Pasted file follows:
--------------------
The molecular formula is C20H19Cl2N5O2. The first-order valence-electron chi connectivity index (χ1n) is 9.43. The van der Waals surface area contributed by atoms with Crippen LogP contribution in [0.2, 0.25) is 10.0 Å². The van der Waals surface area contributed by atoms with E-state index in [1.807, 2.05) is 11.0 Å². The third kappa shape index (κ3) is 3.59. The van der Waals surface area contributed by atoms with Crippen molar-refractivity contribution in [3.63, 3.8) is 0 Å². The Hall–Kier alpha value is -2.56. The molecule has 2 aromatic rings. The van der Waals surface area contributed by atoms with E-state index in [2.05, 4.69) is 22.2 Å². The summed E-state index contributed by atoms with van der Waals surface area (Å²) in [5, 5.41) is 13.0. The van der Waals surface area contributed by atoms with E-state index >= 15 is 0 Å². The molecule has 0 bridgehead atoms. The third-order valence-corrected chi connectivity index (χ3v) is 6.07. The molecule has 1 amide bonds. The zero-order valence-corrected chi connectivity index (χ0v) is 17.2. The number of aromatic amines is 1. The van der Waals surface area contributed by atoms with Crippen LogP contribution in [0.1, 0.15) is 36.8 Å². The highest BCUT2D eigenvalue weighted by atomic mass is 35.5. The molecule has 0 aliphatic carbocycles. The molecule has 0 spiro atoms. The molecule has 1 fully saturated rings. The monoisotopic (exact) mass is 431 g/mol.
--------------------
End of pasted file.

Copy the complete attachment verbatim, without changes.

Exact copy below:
The molecular formula is C20H19Cl2N5O2. The first-order valence-electron chi connectivity index (χ1n) is 9.43. The van der Waals surface area contributed by atoms with Crippen LogP contribution in [0.2, 0.25) is 10.0 Å². The van der Waals surface area contributed by atoms with E-state index in [1.807, 2.05) is 11.0 Å². The third kappa shape index (κ3) is 3.59. The van der Waals surface area contributed by atoms with Crippen molar-refractivity contribution in [3.63, 3.8) is 0 Å². The Hall–Kier alpha value is -2.56. The molecule has 2 aromatic rings. The van der Waals surface area contributed by atoms with E-state index in [2.05, 4.69) is 22.2 Å². The summed E-state index contributed by atoms with van der Waals surface area (Å²) in [5, 5.41) is 13.0. The van der Waals surface area contributed by atoms with E-state index >= 15 is 0 Å². The molecule has 0 bridgehead atoms. The third-order valence-corrected chi connectivity index (χ3v) is 6.07. The molecule has 1 amide bonds. The zero-order valence-corrected chi connectivity index (χ0v) is 17.2. The number of aromatic amines is 1. The van der Waals surface area contributed by atoms with Crippen LogP contribution in [0.1, 0.15) is 36.8 Å². The highest BCUT2D eigenvalue weighted by atomic mass is 35.5. The molecule has 0 aliphatic carbocycles. The molecule has 0 spiro atoms. The molecule has 1 fully saturated rings. The monoisotopic (exact) mass is 431 g/mol.